David Du Croz is Chair of Trustees for St Peter’s Church in Marlborough. He lives in the town with his wife Mary. The couple have two grown-up children, Oliver and Laura, and two grandchildren aged 11 and 9.
First things first, is your surname French?
Yes, the Croz part is pronounced “Crow”. Although I like it, I do have to spell it out every single time! Its origin goes back to the Huguenots who fled France in the late 1600s. My ancestors left France for the Netherlands, and came to England fifty years after that.
How long have you lived in Marlborough?
We came here in 1996, when I took up the position of Head of History at Marlborough College. Previously I was Head of Ellesmere College in Shropshire, but I missed my subject and teaching (when you are Head you don’t get time for either). So, although I enjoyed my time as a Head, I was glad to get back to the coalface so to speak. I spent 11 years at the College, retiring in 2007, and thoroughly enjoyed my time there. I still have strong connections with the school.
What attracted you to teaching originally?
I absolutely loved my subject, and teaching gave me the opportunity to stay immersed in it, while hopefully instilling enthusiasm in my students. I’ve loved History since I was a young child, I was enthralled by stories of the past. I tried to get children to engage through storytelling, discussion and debate, even though the exam syllabus didn’t always make that easy!
Do you have a particular period that interests you?
I would describe myself as a Medievalist by inclination. That covers the thousand years between 500 and 1500 AD, although I have a particular interest in the 12th Century – King Stephen, Henry II and King John. I’ve been a bit out of my time period for the last few years though, as I have been immersed in WWI studies. I have made several trips to the Western Front, and have been working with Marlborough College helping co-ordinate their activities around the Great War.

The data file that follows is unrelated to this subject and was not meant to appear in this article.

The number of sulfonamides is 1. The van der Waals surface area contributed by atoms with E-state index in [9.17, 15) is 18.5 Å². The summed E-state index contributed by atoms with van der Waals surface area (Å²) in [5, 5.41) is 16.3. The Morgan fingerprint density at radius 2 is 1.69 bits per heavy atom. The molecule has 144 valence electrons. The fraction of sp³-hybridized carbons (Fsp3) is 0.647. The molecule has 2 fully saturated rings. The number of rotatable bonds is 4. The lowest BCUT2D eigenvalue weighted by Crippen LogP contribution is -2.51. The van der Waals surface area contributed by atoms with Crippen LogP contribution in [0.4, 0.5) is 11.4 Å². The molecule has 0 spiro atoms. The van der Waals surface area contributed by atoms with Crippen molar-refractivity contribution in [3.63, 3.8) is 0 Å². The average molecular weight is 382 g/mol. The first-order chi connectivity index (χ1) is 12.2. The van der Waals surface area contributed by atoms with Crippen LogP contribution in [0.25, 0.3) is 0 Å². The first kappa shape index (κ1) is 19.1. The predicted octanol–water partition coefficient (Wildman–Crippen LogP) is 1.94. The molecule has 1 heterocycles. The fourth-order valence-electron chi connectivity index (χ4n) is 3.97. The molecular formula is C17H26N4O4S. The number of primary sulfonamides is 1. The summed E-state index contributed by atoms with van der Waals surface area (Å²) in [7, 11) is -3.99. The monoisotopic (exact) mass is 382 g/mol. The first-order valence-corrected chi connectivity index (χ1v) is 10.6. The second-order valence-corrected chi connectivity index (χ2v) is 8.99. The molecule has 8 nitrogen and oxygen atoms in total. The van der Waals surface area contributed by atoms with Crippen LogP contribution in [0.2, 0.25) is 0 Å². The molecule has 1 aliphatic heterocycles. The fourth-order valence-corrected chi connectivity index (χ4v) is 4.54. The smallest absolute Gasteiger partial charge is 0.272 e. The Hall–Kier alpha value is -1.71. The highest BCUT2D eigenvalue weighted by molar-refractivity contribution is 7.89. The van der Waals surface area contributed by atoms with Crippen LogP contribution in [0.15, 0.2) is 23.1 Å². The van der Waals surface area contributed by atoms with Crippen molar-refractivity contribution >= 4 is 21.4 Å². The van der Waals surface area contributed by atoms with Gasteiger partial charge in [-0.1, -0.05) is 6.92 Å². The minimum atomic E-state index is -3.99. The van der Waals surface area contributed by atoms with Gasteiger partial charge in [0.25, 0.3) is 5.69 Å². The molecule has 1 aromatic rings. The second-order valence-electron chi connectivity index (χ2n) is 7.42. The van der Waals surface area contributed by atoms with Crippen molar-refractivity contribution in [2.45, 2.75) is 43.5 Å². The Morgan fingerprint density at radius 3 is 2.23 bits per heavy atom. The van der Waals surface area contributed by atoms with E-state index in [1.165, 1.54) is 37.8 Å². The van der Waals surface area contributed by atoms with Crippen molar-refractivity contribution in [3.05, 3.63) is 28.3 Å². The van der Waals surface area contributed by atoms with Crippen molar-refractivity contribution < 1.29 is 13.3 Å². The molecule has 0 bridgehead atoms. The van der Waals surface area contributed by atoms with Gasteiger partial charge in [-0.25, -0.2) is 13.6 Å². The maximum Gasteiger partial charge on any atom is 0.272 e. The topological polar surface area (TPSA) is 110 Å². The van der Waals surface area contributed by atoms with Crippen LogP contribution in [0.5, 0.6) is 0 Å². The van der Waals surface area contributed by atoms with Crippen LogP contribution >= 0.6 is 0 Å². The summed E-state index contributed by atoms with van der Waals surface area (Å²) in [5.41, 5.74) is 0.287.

What has that involved?
There has been a focus on the 749 alumni of the College that lost their lives during WWI. Over the past four years each incoming class of the school has been linked with those who died in that year 100 years ago. Each student has remembered a particular boy from WWI, hopefully helping them to identify with the experience.
I was also involved in the making of a film and writing a book. The film looked at the experiences of eight people connected with the College, and tells their stories through their own words from letters they sent home from the Front. The book, a limited edition of 749 copies, focuses on 100 stories, again told in the words of the soldiers that lost their lives or those of people that were close to them, and of those who survived. Marlborough College has an amazing Archive that was instrumental in producing both the book and film.